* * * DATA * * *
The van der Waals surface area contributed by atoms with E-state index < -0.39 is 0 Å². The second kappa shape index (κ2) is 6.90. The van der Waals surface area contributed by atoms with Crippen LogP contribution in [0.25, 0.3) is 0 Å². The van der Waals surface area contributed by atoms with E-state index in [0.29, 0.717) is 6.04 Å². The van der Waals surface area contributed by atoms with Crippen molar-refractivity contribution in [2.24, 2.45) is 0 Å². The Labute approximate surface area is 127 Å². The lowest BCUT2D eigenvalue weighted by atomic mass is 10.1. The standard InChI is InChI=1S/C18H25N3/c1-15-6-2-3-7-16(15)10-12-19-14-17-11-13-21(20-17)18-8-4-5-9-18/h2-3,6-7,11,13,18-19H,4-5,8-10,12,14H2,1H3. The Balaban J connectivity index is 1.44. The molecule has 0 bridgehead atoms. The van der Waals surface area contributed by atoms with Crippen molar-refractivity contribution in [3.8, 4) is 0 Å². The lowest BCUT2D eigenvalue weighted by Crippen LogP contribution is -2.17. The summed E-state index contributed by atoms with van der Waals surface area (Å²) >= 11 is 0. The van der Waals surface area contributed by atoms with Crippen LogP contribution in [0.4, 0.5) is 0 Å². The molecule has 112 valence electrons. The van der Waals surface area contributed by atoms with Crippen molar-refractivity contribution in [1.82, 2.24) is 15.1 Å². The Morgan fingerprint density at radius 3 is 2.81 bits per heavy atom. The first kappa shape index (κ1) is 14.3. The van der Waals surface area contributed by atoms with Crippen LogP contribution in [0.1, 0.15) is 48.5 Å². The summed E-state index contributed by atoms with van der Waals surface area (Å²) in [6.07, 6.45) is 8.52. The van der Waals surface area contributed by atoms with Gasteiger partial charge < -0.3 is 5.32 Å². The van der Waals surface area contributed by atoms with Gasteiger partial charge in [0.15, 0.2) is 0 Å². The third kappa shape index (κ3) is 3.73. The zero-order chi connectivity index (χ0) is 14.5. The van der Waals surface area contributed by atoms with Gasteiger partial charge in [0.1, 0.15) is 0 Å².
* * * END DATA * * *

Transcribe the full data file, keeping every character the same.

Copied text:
The van der Waals surface area contributed by atoms with E-state index < -0.39 is 0 Å². The second kappa shape index (κ2) is 6.90. The van der Waals surface area contributed by atoms with Crippen LogP contribution in [0.25, 0.3) is 0 Å². The van der Waals surface area contributed by atoms with E-state index in [0.29, 0.717) is 6.04 Å². The van der Waals surface area contributed by atoms with Crippen molar-refractivity contribution in [2.24, 2.45) is 0 Å². The Labute approximate surface area is 127 Å². The lowest BCUT2D eigenvalue weighted by atomic mass is 10.1. The standard InChI is InChI=1S/C18H25N3/c1-15-6-2-3-7-16(15)10-12-19-14-17-11-13-21(20-17)18-8-4-5-9-18/h2-3,6-7,11,13,18-19H,4-5,8-10,12,14H2,1H3. The Balaban J connectivity index is 1.44. The molecule has 0 bridgehead atoms. The van der Waals surface area contributed by atoms with Crippen molar-refractivity contribution in [3.8, 4) is 0 Å². The lowest BCUT2D eigenvalue weighted by Crippen LogP contribution is -2.17. The summed E-state index contributed by atoms with van der Waals surface area (Å²) >= 11 is 0. The van der Waals surface area contributed by atoms with Crippen LogP contribution in [0.4, 0.5) is 0 Å². The molecule has 112 valence electrons. The van der Waals surface area contributed by atoms with Crippen molar-refractivity contribution in [1.82, 2.24) is 15.1 Å². The Morgan fingerprint density at radius 3 is 2.81 bits per heavy atom. The first kappa shape index (κ1) is 14.3. The van der Waals surface area contributed by atoms with Crippen LogP contribution in [0.1, 0.15) is 48.5 Å². The summed E-state index contributed by atoms with van der Waals surface area (Å²) in [6.07, 6.45) is 8.52. The van der Waals surface area contributed by atoms with Gasteiger partial charge < -0.3 is 5.32 Å². The van der Waals surface area contributed by atoms with Gasteiger partial charge in [0.15, 0.2) is 0 Å². The third kappa shape index (κ3) is 3.73. The zero-order chi connectivity index (χ0) is 14.5. The van der Waals surface area contributed by atoms with Gasteiger partial charge in [0.1, 0.15) is 0 Å².